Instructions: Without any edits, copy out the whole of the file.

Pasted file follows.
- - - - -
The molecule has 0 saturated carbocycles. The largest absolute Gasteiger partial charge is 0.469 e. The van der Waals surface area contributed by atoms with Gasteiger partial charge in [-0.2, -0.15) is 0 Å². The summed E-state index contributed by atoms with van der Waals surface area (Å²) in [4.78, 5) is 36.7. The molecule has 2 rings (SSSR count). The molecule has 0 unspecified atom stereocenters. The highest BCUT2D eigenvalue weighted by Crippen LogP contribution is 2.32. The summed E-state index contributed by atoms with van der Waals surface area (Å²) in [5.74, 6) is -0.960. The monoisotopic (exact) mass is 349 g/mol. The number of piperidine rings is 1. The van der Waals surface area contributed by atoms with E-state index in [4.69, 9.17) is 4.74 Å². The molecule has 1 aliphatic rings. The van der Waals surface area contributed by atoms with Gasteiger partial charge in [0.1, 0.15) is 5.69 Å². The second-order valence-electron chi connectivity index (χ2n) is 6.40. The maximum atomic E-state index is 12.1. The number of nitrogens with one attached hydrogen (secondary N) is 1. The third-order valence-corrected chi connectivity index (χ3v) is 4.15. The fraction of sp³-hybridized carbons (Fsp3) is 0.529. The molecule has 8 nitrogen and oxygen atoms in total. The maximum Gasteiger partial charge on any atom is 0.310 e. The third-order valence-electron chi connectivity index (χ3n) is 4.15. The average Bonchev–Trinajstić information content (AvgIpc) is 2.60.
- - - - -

The molecule has 0 saturated carbocycles. The largest absolute Gasteiger partial charge is 0.469 e. The van der Waals surface area contributed by atoms with Gasteiger partial charge in [-0.2, -0.15) is 0 Å². The summed E-state index contributed by atoms with van der Waals surface area (Å²) in [4.78, 5) is 36.7. The molecule has 2 rings (SSSR count). The molecule has 0 unspecified atom stereocenters. The highest BCUT2D eigenvalue weighted by Crippen LogP contribution is 2.32. The summed E-state index contributed by atoms with van der Waals surface area (Å²) in [5.74, 6) is -0.960. The monoisotopic (exact) mass is 349 g/mol. The number of piperidine rings is 1. The van der Waals surface area contributed by atoms with E-state index in [4.69, 9.17) is 4.74 Å². The molecule has 1 aliphatic rings. The van der Waals surface area contributed by atoms with Gasteiger partial charge in [0.1, 0.15) is 5.69 Å². The second-order valence-electron chi connectivity index (χ2n) is 6.40. The maximum atomic E-state index is 12.1. The number of nitrogens with one attached hydrogen (secondary N) is 1. The third-order valence-corrected chi connectivity index (χ3v) is 4.15. The fraction of sp³-hybridized carbons (Fsp3) is 0.529. The molecule has 8 nitrogen and oxygen atoms in total. The maximum Gasteiger partial charge on any atom is 0.310 e. The third-order valence-electron chi connectivity index (χ3n) is 4.15. The average Bonchev–Trinajstić information content (AvgIpc) is 2.60.